February 2024 books read

  • Instructions to the Cook : A Zen Master’s Lessons in Living a Life That Matters – Bernie Glassman & Rick Fields, 2013. I was hoping for something like Tomato Blessings and Radish Teachings (Edward Espe Brown, 1997), which I loved and ought to re-read, but this one eh… a little too self-congratulating. I did love this quote: “The Jewish mystics say that at the very beginning of creation, the holy flame burst into billions and billions of sparks and that these sparks have to be brought back into the holy flame.”
  • The Ends of the Circle – Paul O. Williams, 1981. I picked up this paperback somewhere recently. Even though I was reading a ton of SF in the early 80s, this hadn’t come across my radar. Quite good and refreshingly interesting about gender roles.
  • The Wonderful Wizard of Oz – L. Frank Baum, 1900. The Far Out Film group watched the 1939 movie so I was drawn to read again, and then it turned out Lory was hosting #Ozathon24. I love that the book doesn’t have the deep back-story/”it was all a dream” baggage of the movie, and how weird it is, like when the Tin Man chops off the head of a cat because it’s chasing a mouse.
  • A Study in Scarlet – Arthur Conan Doyle, 1887. I picked up the Sherlock Holmes short stories I started with, when I was 10 or 11, and segued to this to read in order and because the Utah/Mormon scenes are so vivid in my memory.
  • Flights – Olga Tokarczuk, 2007.
  • Entangled Life: How Fungi Make Our Worlds, Change Our Minds & Shape Our Futures – Merlin Sheldrake, 2020. Quotes pulled, TBD.
  • The Marvelous Land of Oz – L. Frank Baum, 1904. The Gump is great, but the sexism is not.
  • The Sign of the Four – Arthur Conan Doyle, 1890. The short stories are best because they are so concise, but I still love the long-form stuff as well.
  • Le Temps Retrouv√© – Marcel Proust, 1927. I first read all of A La Recherche in college, and started it again a number of times, but this is the first time I revisited volume 7, which blew me away as an undergrad. The highs were still as high, but there was some slog in there. Quotes pulled, TBD. Reading the whole thing with two friends, and talking about it almost every week for several years, has been a highlight of my 50s. Thank you, Anne and Fran!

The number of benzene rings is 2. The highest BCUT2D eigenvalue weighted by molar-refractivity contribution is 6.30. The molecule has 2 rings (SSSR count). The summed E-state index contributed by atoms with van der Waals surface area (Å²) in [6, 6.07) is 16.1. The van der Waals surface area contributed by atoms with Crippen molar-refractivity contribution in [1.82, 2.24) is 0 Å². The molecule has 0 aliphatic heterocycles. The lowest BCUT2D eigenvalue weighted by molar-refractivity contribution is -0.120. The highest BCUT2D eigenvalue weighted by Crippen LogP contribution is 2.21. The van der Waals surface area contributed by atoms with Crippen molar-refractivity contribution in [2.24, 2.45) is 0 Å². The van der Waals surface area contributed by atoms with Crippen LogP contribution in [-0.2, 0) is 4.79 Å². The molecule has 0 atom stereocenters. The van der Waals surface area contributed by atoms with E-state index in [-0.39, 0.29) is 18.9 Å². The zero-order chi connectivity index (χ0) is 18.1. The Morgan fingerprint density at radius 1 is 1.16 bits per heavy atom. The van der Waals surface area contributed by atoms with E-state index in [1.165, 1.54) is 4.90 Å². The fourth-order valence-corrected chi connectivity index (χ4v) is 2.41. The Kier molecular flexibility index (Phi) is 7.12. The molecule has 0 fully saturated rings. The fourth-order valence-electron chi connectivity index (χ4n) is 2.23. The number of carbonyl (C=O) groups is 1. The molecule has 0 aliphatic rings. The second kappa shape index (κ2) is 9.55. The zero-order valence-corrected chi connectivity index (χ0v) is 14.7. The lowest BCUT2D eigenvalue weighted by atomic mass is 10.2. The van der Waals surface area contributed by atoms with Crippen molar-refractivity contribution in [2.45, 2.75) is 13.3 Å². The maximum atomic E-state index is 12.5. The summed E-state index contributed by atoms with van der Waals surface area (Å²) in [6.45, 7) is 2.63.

• Green Doors – Ethel Cook Eliot, 1933. For the February Massachusetts Center for the Book challenge, “A book with a color in the title.” I wrote “A strange almost-romance from 1933, by an author I knew from her children’s books. A psychoanalyst falls in chaste love with a teenage patient referred to him by her sweet-seeming wicked stepmother.” I loved The Little House in the Fairy Wood so much that I digitized it for Project Gutenberg after re-discovering it, and I enjoyed The Wind Boy as well (referenced in this novel, which is a bit cringe). But the adult work doesn’t live up to that standard. This one does tie together with her most collectible book, Roses for Mexico, which is the story of Our Lady of Guadalupe, in that a main character is Catholic and we hear about the Little Flower. It intrigues me because Little House feels very pagan. A weird/annoying quote: “A painting by Georgia O’Keefe [which] Petra couldn’t possibly understand.” But this book did get me to finally read Phantastes! In thinking over the book I was confused about the age of the male protagonist – aha, he’s supposedly 33. Ugh, and the love interest is for sure under 20.